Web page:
Friday, April 15, 2011
I have been reading some of St. Augustine's Confessions, and thinking about the confessional, and how ready I am to always be making confessions myself, and how much confession dominates the way we write now. Derrida wrote about confessional discourse: "It is not a truth to be known or...revealed." "We are always already in the process of excusing ourselves, or even asking forgiveness, precisely in this ambiguous and perjerous mode."
The confession of something pervades our little streams of information, these maps we make inscribing ourselves upon others' consciousness. It's an interesting mode we use, often indicting ourselves and simultaneously making judgments and attempting to sum up neatly our ways of viewing all at the same time.
Is life rich and complicated and endlessly complex or is it all easily encapsulated in tiny little phrases and aphorisms? Why are things like Twitter and Facebook so successful? Well, a host of reasons, and a lot having to do with corporate stuff that I will never fully understand because I cannot bring myself to be interested enough, but part of it is that these small bites of information, good copy, little jokes, little morsels of universalizing purported truths move us. They make the endless streams of information smaller, easier to digest. Why do we have to be inclined to diagnose our impulses as good or bad? I hate trying to have to figure this stuff out. Once you have the question in mind of what constitutes good behavior, you have to worry you do not see what you are being complicit with in your time that is bad for other people and bad for the world. You have to start to worry that you are like Stevens in Ishiguro's Remains of the Day: too consumed with your quotidian contemporary, too narrow in vision, misunderstanding of the bold strokes necessary to make your own and other lives better, or simply too cowardly to make the moves you should, too unwilling to change. How to know if you are on the wrong or right side of history? It seems like there is simply too much in the world to know, but the burden is upon us all to know (and act accordingly).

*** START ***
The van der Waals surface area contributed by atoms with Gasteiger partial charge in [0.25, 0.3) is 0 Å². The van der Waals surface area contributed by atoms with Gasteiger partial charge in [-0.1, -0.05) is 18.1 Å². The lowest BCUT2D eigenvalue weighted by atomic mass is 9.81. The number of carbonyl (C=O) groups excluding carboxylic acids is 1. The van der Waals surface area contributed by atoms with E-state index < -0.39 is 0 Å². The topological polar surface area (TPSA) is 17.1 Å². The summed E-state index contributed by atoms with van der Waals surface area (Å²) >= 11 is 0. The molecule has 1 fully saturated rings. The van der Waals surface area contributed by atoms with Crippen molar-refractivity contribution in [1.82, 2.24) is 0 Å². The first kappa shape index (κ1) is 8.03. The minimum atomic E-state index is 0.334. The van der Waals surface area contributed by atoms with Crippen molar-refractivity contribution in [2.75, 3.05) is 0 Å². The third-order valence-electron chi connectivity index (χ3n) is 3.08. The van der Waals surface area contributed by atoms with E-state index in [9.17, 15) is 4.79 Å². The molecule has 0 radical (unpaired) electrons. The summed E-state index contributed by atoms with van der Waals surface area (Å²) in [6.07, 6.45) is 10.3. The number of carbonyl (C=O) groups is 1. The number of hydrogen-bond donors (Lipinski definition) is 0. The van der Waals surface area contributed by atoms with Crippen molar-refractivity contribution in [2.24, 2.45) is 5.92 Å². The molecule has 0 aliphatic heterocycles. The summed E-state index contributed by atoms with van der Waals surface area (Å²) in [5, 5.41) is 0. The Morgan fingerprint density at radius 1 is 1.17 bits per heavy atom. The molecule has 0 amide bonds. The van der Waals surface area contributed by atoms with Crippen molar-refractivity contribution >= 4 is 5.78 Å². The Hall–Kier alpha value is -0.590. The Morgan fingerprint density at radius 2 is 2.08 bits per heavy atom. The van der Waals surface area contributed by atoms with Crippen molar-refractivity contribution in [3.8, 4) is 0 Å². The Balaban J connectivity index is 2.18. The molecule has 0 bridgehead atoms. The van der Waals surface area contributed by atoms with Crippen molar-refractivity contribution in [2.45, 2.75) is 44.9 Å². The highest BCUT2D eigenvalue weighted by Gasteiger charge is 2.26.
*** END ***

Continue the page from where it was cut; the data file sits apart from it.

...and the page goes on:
Making a marker of yourself in the world is problematic, and starting from nowhere is worse yet. Once you draw a line of yourself that announces your small piece of knowledge of the way things are you are up for an insane amount of scrutiny. You become potential schadenfreude fodder, you illustrate this little piece of what your access to insight is and the crazy universe of what you do not know. And we are seemingly expected to know everything because everything is available to us. No matter what we make we are leaving something out. No matter what we know we do not know enough to be right. To choose one thing is to exclude something else.
Ah, I am confessing myself here, aren't I? I worry about what I do not know, it's something that's haunted me forever, the little thing that threads its way through every other thing on this little confessional blog (and this is clearly all the soliloquy of someone procrastinating, aware of this excercise being the neglect of another). And something I am not allowed to excuse because I have to at least pretend to be some kind of authority on something, and I must attempt to know, I must argue that I know. And by putting that out here, into this endless stream of identity collisions and performances, I am asking someone, somewhere, to forgive me my trespasses of ignorance and mistakes made as a consequence. Oh, the internet.
Posted by willow at 6:13 PM